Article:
Music producers spend countless hours trying to find that perfect balance between the low, mid and high frequencies. While lower spectrum frequencies can sound warm and appealing, they can easily swallow other elements in the mix and make the overall mix sound muddy. There are many tools that can help you balance frequencies in the mix. However, recently, we are presented with some exciting new options. In the next tutorial, we will show you an alternative way that can help you take control of your low frequencies.
As you can see from the picture below, we have a project open in the SoundBridge: DAW. It contains all the essential elements of a full mix. Let us hear how it sounds.
~Full MIx – Unprocessed
Bassroom by Mastering the Mix
We could say that the mix sounds decent, but it lacks some clarity and strength in the low frequencies. We will fix that by using something new that we have recently come across. While there are some other alternatives available, we have decided to guide you through a plugin called Bassroom designed by MasteringTheMix. Let’s talk more about it. In its essence, BASSROOM is a final mix and mastering EQ that helps the user to control low-end. It does this by delivering the exceptional sound quality and suggesting genre-specific EQ adjustments, a great audio engineer in a world-class studio would make. Let’s drop a fresh instance of the Bassroom onto the master channel of our project to get to know its interface and features.
The Master Channel
BASSROOM uses complex algorithms that accurately identifies how the human ear perceives low-frequencies relative to the balance of the whole mix. For that reason, it should be loaded on your master channel. Like this, you can analyze and apply it to the entire mix. As you can see from the picture above, its interface looks a bit like a room with colored boxes. Each box represents one frequency range of the low-frequency spectrum.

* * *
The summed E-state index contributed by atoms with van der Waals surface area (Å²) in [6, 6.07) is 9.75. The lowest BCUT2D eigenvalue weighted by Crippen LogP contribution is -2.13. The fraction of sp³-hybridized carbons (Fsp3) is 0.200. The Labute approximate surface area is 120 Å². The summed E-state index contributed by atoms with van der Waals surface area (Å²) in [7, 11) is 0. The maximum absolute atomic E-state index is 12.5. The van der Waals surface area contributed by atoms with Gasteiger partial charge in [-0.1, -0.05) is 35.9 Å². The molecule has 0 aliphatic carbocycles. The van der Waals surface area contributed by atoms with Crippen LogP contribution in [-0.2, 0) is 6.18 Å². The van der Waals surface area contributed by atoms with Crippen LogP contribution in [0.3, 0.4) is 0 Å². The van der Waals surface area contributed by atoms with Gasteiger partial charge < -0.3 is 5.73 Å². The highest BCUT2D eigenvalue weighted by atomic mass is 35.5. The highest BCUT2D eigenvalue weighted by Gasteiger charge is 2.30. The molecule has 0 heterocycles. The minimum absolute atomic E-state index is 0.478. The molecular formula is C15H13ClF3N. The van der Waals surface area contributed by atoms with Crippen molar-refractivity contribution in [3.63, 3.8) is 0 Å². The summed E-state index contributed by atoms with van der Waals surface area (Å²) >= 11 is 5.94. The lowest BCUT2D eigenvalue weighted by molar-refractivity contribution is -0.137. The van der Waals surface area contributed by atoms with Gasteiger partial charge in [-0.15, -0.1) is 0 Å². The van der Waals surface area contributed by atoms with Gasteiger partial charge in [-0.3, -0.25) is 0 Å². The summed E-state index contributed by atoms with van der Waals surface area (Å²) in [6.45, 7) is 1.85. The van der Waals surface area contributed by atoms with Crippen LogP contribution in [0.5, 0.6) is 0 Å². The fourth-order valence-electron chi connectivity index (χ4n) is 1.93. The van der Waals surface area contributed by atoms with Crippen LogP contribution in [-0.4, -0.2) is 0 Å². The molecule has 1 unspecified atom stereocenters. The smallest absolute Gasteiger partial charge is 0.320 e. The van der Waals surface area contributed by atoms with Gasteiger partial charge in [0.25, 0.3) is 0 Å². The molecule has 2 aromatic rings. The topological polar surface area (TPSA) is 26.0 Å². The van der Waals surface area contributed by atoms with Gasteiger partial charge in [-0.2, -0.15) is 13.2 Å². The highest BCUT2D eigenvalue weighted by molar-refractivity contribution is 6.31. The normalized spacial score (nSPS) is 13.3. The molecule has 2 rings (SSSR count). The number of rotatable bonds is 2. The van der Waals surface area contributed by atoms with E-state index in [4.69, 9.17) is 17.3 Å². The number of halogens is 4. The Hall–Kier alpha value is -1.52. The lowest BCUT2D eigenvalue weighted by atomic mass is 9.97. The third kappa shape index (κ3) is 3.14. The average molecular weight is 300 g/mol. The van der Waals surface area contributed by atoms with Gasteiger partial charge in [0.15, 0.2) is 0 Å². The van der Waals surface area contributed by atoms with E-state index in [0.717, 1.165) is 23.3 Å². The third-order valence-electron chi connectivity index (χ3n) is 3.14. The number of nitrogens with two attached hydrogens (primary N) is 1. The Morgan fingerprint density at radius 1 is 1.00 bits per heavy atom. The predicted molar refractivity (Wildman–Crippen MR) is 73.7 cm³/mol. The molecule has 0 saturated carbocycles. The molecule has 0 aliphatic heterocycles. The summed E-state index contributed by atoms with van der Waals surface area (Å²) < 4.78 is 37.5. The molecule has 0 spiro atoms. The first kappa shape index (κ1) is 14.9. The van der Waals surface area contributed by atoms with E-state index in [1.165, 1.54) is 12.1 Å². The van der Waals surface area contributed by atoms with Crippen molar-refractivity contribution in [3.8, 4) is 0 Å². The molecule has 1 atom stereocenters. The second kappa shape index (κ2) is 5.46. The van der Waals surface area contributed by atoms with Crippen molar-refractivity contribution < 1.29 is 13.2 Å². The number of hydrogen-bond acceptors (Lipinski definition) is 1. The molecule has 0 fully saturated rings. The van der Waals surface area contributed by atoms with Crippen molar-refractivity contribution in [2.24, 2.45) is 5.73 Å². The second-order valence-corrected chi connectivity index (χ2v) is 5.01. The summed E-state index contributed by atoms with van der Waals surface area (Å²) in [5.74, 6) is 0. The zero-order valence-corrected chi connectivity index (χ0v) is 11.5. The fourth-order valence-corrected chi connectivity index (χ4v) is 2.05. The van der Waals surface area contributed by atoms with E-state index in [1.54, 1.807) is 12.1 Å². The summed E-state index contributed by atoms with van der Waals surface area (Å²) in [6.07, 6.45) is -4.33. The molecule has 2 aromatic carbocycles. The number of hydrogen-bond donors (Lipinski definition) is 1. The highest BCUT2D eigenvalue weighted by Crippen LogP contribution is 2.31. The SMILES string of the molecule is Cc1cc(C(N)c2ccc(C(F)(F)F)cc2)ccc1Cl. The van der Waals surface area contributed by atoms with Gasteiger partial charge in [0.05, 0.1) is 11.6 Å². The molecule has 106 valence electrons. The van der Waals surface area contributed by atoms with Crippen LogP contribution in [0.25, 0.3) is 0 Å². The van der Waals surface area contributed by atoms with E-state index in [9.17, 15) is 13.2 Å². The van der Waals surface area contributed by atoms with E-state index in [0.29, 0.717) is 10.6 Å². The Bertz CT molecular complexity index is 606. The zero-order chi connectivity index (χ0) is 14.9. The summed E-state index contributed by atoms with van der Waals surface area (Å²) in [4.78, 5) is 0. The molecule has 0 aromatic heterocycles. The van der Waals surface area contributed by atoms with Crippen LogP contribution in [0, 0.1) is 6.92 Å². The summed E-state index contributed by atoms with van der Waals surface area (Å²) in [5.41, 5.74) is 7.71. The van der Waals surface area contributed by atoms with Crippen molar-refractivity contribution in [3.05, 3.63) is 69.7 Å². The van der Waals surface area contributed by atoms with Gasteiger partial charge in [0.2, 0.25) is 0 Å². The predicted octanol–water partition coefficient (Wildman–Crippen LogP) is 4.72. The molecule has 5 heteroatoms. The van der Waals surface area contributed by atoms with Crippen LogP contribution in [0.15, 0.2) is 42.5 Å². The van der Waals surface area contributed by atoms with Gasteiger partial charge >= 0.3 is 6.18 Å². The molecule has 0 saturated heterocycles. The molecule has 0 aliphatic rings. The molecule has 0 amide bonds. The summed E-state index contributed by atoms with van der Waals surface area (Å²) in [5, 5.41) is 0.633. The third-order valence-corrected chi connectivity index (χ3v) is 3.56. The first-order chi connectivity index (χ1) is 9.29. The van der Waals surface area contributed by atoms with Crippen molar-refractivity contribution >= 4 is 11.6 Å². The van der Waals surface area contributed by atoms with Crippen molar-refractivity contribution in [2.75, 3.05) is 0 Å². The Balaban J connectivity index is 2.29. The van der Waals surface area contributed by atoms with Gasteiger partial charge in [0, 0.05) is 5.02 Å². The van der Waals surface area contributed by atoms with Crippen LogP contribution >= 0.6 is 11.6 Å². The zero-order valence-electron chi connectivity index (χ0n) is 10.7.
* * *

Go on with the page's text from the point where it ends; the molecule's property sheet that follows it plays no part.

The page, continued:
Edit the boxes
On the sides of the boxes, you can see the number that are representing the ranges, starting from 0 all the way to 320 Hz. The boxes can be pulled up or back individually. When you station your mouse cursor on one of them, you will be able to see the dB value, ranging from -4 to +4, as well as Q value which can be set from 0.5 to 5. On the top right corner, you can see a small speaker icon which can be used for bypassing the plugin, as well as setting the makeup gain.
Utilize the presets
To get the most out of BASSROOM, start by selecting a preset that best suits the material you’re working on. You can do that by clicking on the lower left part of the interface.
By playing the part of your mix with most of the elements, the Bassroom will suggest the low-end value balance by automatically moving the block to different positions. To dial in the suggested value simply drag the boxes one by one on the places pointed by the small vertical lines on the side of every box.
Lastly, by clicking the speaker icon, you can set the makeup gain. This is important because lowering the low end of the original mix will decrease the peak and RMS value of the overall signal.
After a brief explanation of the Bassrom and its features, let’s hear how it sounds. First, we will listen to the unprocessed and then the full mix processed with BASSROOM.
~Full MIx – Unprocessed
~Full MIx – Processed with Bassroom
Feel free to download the project files here.